Interview with Andreas Wimmer (Columbia University)
Interview with Andreas Wimmer (Columbia University)
conducted by Goran Janev
Andreas Wimmer is Lieber Professor of Sociology and Political Philosophy at Columbia University. He was educated at the University of Zurich, from where he received a PhD in social anthropology in 1992 and a habilitation two years later.
His own Homepage is here
J: What does diversity mean to you by way of your work and field of expertise?
W: In the area that I am working in at the moment, which mostly has to do with conflict, violence, state formation, and public goods provision, there has been an ongoing debate as to whether or not high degrees of diversity are linked with bad things such as civil war or low public goods provision or failed states. Some people have argued that high degrees of diversity imply divergence of values and preferences, which makes agreeing on basic policies more difficult, leading to both conflict and underprovision with public goods. Other people have argued that high degrees of diversity, of ethnic diversity more specifically, make it easier to organize rebel organizations because ethnicity provides a ready bond on which to build such organizations. So, diversity lowers the organizational costs of mounting a rebellion and is, therefore, linked to higher degrees of conflict. Yet, other people have argued on the grounds of ethnic nepotism, maintaining that the higher the degree of diversity in society, the more these different nepotistic coalitions clash with each other. Diversity, therefore, increases competition and therefore increases conflicts and lowers public goods provision.
Over the past couple of years, I have been arguing against ethnic diversity as a causal factor in conflict research, and more recently in research on public goods provision as well. The “detrimental diversity” argument has been an important negative contrast point in my work. I have tried to show, together with my collaborators and co-authors, that it is not so much levels of heterogeneity or diversity that matter, but rather degrees of ethno-political inequality and exclusion that produce violent conflicts or under provision with public goods.
So this is how my own work relates to the concept of diversity, but I know that here at the Max Planck Institute, of course, you have a different concept and a much broader understanding of what diversity means - not only ethnic diversity but differences along a variety of dimensions, including social class, gender and so on. This broader understanding has some potential; it might be interesting to explore differences and similarities along different domains of diversity. I'm not sure how far it actually carries you and how far it helps to solve analytical problems that cannot be dealt with otherwise. So, that remains to be seen.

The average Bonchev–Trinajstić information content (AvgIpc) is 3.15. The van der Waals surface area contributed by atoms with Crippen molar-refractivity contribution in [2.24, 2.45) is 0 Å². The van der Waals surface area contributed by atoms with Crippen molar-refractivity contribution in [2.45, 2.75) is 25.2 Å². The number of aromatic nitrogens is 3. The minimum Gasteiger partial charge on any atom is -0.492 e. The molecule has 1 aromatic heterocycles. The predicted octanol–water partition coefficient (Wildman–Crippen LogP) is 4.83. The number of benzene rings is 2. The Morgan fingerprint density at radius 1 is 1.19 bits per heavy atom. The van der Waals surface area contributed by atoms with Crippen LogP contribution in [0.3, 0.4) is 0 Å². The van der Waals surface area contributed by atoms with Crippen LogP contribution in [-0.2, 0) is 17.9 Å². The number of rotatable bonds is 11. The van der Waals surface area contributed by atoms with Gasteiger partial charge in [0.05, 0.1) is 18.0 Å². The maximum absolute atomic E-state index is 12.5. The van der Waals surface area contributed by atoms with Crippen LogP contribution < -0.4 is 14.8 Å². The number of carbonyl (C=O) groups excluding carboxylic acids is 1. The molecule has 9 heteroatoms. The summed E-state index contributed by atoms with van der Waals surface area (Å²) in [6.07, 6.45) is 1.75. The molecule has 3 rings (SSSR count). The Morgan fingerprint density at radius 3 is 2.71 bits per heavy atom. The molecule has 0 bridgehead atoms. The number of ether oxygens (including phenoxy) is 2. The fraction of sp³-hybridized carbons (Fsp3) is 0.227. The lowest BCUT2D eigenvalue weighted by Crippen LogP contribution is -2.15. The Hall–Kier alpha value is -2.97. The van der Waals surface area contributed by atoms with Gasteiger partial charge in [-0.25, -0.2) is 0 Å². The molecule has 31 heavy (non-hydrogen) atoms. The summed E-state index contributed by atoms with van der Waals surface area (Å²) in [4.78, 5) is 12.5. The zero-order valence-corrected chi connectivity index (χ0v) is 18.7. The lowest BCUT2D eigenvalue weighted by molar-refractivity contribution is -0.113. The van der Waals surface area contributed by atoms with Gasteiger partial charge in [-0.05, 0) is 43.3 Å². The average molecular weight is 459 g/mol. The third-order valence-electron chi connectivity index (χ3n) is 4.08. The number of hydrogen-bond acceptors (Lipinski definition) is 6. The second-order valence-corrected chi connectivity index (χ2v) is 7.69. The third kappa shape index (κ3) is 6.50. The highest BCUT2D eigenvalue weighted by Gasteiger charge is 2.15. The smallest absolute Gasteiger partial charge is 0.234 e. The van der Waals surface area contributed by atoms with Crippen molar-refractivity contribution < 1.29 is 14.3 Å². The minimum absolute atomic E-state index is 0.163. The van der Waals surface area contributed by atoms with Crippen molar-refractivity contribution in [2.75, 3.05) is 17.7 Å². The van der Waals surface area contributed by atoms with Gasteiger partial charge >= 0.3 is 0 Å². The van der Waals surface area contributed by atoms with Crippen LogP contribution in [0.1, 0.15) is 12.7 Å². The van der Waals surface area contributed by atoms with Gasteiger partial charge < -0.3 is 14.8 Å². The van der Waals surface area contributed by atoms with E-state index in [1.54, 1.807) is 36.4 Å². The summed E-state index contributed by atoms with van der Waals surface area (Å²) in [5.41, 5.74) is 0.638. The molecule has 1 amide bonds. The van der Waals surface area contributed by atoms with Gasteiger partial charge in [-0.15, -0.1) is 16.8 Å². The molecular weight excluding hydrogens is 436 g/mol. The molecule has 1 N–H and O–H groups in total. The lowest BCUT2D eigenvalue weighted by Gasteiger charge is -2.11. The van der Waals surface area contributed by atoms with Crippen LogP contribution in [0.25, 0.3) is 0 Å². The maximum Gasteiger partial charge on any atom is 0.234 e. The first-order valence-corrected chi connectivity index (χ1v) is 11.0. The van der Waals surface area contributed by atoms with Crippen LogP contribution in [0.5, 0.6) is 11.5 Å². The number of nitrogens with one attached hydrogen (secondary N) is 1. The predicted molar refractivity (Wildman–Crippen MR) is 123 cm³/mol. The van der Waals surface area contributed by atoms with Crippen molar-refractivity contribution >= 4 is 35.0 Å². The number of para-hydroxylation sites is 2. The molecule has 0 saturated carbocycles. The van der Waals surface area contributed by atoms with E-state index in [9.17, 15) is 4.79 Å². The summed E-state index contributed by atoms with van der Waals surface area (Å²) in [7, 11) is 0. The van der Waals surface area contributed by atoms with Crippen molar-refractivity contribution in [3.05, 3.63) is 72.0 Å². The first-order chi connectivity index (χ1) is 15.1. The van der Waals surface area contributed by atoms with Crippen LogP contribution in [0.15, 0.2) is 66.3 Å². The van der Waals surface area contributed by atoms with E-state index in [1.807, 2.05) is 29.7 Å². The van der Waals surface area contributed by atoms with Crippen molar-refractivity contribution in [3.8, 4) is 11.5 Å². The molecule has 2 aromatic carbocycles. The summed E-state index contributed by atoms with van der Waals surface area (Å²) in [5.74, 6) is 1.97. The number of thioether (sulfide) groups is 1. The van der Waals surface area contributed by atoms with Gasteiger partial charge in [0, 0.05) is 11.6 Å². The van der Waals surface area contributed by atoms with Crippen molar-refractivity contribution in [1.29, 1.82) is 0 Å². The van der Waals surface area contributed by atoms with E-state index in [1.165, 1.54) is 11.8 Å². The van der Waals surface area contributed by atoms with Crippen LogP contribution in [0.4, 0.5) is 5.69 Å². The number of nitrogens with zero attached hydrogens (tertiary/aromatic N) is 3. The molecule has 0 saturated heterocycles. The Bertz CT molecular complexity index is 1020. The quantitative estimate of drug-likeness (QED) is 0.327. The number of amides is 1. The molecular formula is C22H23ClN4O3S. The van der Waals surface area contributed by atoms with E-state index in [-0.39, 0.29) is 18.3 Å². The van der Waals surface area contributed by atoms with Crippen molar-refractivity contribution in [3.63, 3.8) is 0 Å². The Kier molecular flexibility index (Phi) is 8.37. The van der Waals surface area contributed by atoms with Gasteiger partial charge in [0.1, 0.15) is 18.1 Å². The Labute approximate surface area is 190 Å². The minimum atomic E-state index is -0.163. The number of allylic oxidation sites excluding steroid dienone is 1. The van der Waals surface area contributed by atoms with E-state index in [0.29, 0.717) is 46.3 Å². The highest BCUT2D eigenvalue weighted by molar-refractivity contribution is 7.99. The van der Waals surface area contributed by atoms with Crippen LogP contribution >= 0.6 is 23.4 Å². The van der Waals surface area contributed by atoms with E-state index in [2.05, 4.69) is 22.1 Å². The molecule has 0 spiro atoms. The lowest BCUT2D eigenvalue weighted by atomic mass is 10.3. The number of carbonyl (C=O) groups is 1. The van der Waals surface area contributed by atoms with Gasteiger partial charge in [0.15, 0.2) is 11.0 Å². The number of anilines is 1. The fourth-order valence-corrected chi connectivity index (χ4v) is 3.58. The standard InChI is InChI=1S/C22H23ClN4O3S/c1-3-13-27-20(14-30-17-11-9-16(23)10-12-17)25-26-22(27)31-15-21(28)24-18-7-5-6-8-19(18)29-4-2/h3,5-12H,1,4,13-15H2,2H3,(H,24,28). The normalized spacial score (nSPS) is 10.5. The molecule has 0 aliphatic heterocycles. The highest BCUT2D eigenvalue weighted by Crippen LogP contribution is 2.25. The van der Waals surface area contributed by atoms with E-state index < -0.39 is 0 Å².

J: How would you set your work within the debate on social cohesion, which looks to the existence of niches filled by different ethnic groups and the resulting conflicts in society?
W: Well, I have developed an approach to ethnicity from a boundary-making perspective. I try to flesh out the mechanisms of boundary drawing and boundary shifting and developed a neo-institutionalist theory of boundary processes that takes into account inequalities of power, institutional incentive structures, the networks of social relationships and political ties. So, this does not really relate to diversity as a concept, because I think that diversity is used as a more macro-level descriptive term, an umbrella term to describe different forms of heterogeneity, rather than explaining why they appear in different configurations across cases.
J: Is ‘diversity’ just a Zeitgeist term – a post-multiculturalism policy catch phrase as integration and diversity policy or a corporate tool as in ‘diversity management’, or can it be a concept that can help structure and advance social scientific analysis?
W: I think yes, it's mostly a Zeitgeist term. It has been brought to our attention because it has been used by policy makers and by social movements. It comes out of these various identity movements that claim recognition by the state and it has of course started with the civil rights movement in the United States. Later on came the red power movement and all the other ethnic movements and then the gay/lesbian movement and a revitalized women's movement and so on, and all of these various sorts of social movements then rallied under the umbrella term of “diversity”, meaning representation in the higher echelons of society according to demographic shares. Later on these social movements became established, and some of its members marched through the various institutions, as it were, occupying powerful positions in academia, in state-institutions, in politics, in the media, promoting the concept of diversity. So that's how I see the genesis of the popularity of the term ‘diversity’.